Indo European Folktales Study guide

Topics: Fairy tale, Folklore, Little Red Riding Hood Pages: 15 (3091 words) Published: May 27, 2014
Indo-European
Braod geographical grouping with a common linguistic background William Jones founded that Sanskrit was similar to Latin and Greek Proto-Indo European : no actual proof this group of people existed Folklore

Colloquial definition: is a folktale true or not?
Scholarly definition: how does a tale reflect the customs or values of a people Precursors to the Grimms

Anne Sexton relation to the Grimms
Snow White – Anne Sexton
Focus: female beauty
Mirror motif
Superficial male desire – women is an object of beauty, man knows nothing else about her Mother-daughter conflict
Queen is losing beauty with her age, jealous of Snow White because Snow White is becoming more beautiful Happy ending?? Snow White is made to look like a china doll – she is beautiful on the outside but empty on the inside, an object to be viewed Similarities

Real subject matter
Issues/themes are similar
Differences
Narrative perspective – Anne Sexton uses “I” & identifies herself as a middle age witch She critiqued patriarchy – spoke to a contemporary New England audience New issues/theme – she spoke to a contemporary audience, she tells her tales in modern form applying them to today’s society Angela Carter

The Bloody Chamber and Other Stories
Rewrote some of the Bluebeard tales
She wanted to focus on the desires/thoughts of women
Believed women could show they had power
Not romantic (as opposed to Anne Sexton who was more romantic) Wrote “Tiger’s Bride” based on the Beauty and the Beast and Tigers Bride (merged stories) Her Version of Tiger’s Bride
Narrative perspective: included thoughts of characters
Characters
Bride – coming of age
Father – bad father, gambles everything away
Tiger – beast figure – not sure what hes like on the inside Father sells her in a game of cards, beast just wants to see her naked He shows her his stuff and there are sexual encounters (because shes turned on by the animal inside him and he brought out the animal in her) Themes of the story: social restrictions, confinement, code of honor that restricted women, rejecting patriarchal society, liberation of women (feminism), she doesn’t go to save her father Regular version of Tiger’s Bride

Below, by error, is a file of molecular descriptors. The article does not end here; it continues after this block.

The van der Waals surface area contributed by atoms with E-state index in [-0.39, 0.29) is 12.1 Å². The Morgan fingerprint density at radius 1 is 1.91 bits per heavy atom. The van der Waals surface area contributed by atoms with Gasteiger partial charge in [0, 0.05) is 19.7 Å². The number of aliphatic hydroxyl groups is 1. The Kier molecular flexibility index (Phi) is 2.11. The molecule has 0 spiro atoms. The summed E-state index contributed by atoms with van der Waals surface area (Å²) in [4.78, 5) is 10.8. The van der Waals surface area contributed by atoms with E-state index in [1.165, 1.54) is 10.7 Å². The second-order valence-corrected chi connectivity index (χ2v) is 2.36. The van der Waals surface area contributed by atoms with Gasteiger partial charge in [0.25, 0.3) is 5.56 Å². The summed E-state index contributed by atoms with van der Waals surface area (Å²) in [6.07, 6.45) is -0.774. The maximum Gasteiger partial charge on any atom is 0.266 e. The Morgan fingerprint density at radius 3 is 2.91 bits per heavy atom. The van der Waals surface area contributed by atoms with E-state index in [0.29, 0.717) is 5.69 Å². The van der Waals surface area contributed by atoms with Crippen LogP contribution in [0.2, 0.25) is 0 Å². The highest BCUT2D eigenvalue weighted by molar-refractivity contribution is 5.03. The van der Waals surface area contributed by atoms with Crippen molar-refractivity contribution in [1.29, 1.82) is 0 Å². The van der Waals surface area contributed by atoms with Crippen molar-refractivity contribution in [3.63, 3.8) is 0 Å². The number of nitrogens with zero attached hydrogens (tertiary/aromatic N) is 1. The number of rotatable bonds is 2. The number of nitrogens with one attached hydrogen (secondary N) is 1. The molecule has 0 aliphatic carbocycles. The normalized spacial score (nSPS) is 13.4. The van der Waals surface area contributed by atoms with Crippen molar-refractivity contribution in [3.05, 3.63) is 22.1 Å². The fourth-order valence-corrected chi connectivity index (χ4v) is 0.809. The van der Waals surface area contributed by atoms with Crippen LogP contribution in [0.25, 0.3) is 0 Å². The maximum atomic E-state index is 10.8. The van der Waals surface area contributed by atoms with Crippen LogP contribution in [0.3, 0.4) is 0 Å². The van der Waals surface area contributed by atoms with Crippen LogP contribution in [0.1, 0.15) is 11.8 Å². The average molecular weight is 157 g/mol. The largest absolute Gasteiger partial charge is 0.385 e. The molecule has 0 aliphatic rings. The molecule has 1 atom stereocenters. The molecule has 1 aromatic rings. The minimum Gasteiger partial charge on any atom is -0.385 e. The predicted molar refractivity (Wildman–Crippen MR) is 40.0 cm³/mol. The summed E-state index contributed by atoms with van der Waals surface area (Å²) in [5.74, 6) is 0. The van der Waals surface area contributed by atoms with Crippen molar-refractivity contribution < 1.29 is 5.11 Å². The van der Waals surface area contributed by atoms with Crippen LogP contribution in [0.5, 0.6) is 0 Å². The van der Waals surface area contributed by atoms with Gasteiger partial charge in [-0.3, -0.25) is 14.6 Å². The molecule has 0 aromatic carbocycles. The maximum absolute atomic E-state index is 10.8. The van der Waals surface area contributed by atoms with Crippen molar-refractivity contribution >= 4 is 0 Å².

Feminism
Enemy of patriarchy
Patriarchy
Ideals of the submissive wife
Western Tradition
Wives submit themselves to heir husband, husband is the head of the wife and savior of her body Russian folk
The man is the head but the woman is the neck, the head will follow the neck where it turns Less patriarchal than western society
Wish Tales, all the Wives tales promote patriarchal society
Women’s desires are irrational
Female threats to patriarchy
Pride (shrewishness)
Insatiable and irrational desire
Disobedience
Women are always doing the opposite of what should be done
Memento mori
Reminder put into paintings that you will eventually die
Ex: a feast, everyone is having fun, in a painting, and a skull or crossbones as a reminder you are going to die Death tales – reminders of death
Deaths messengers
Mourning
A natural process, just grief in general
Have some sort of ceremony where we can externalize the grief Monument
Tale: the Mustard Seed
Melancholy
Internalization of grief
Don’t get rid of it
Tale: The Place Where There Are No Graves
Ate the dead bodies – literally internalized death
Parody
Humorous/satirical imitation
Blatant discrepancies
Criticizes original
Shrek
Objects of Parody
Disney
Moral structure, technology, family structures, Americanization Fairy Tales
Ideals of Beauty
Methods of Parody
Pop culture references
Irrelevant and crude humor
Problems with Parody
No alternative offered
Must rely on what it ridicules
Walt Disney
American Dream
Used music and color for the first time
Made propaganda during WWII for the US
Disney’s Reworking of Fairy Tales
Challenges:
Length
Objectionable subject matter
Moral murkiness
Its hard to turn a fairy tale into a film because the fairy tales are short, there’s not...
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